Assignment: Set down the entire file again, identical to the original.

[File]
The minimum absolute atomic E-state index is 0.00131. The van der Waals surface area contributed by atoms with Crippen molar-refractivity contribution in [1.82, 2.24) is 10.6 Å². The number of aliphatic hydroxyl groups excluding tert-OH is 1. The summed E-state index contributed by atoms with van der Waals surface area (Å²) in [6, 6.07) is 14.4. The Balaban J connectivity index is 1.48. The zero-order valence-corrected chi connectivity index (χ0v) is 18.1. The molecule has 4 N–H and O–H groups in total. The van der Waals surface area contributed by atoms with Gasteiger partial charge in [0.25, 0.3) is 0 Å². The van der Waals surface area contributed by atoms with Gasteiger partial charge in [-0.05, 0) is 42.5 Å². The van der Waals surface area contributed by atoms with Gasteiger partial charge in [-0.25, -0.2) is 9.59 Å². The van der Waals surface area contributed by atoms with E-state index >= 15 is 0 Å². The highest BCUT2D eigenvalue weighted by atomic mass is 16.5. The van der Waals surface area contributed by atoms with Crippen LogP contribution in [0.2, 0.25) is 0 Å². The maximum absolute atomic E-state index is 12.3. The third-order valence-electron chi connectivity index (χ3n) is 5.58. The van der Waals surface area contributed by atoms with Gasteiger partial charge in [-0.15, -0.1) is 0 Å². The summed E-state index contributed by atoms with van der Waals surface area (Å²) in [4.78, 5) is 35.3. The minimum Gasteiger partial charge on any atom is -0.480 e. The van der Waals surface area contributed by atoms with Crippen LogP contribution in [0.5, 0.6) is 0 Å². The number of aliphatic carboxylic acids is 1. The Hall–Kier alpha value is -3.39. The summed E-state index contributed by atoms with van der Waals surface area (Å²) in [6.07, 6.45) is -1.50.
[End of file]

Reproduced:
The minimum absolute atomic E-state index is 0.00131. The van der Waals surface area contributed by atoms with Crippen molar-refractivity contribution in [1.82, 2.24) is 10.6 Å². The number of aliphatic hydroxyl groups excluding tert-OH is 1. The summed E-state index contributed by atoms with van der Waals surface area (Å²) in [6, 6.07) is 14.4. The Balaban J connectivity index is 1.48. The zero-order valence-corrected chi connectivity index (χ0v) is 18.1. The molecule has 4 N–H and O–H groups in total. The van der Waals surface area contributed by atoms with Gasteiger partial charge in [0.25, 0.3) is 0 Å². The van der Waals surface area contributed by atoms with Gasteiger partial charge in [-0.05, 0) is 42.5 Å². The van der Waals surface area contributed by atoms with Gasteiger partial charge in [-0.25, -0.2) is 9.59 Å². The van der Waals surface area contributed by atoms with E-state index >= 15 is 0 Å². The highest BCUT2D eigenvalue weighted by atomic mass is 16.5. The van der Waals surface area contributed by atoms with Crippen LogP contribution in [0.2, 0.25) is 0 Å². The maximum absolute atomic E-state index is 12.3. The third-order valence-electron chi connectivity index (χ3n) is 5.58. The van der Waals surface area contributed by atoms with Gasteiger partial charge in [-0.15, -0.1) is 0 Å². The summed E-state index contributed by atoms with van der Waals surface area (Å²) in [4.78, 5) is 35.3. The minimum Gasteiger partial charge on any atom is -0.480 e. The van der Waals surface area contributed by atoms with Crippen LogP contribution in [0.5, 0.6) is 0 Å². The number of aliphatic carboxylic acids is 1. The Hall–Kier alpha value is -3.39. The summed E-state index contributed by atoms with van der Waals surface area (Å²) in [6.07, 6.45) is -1.50.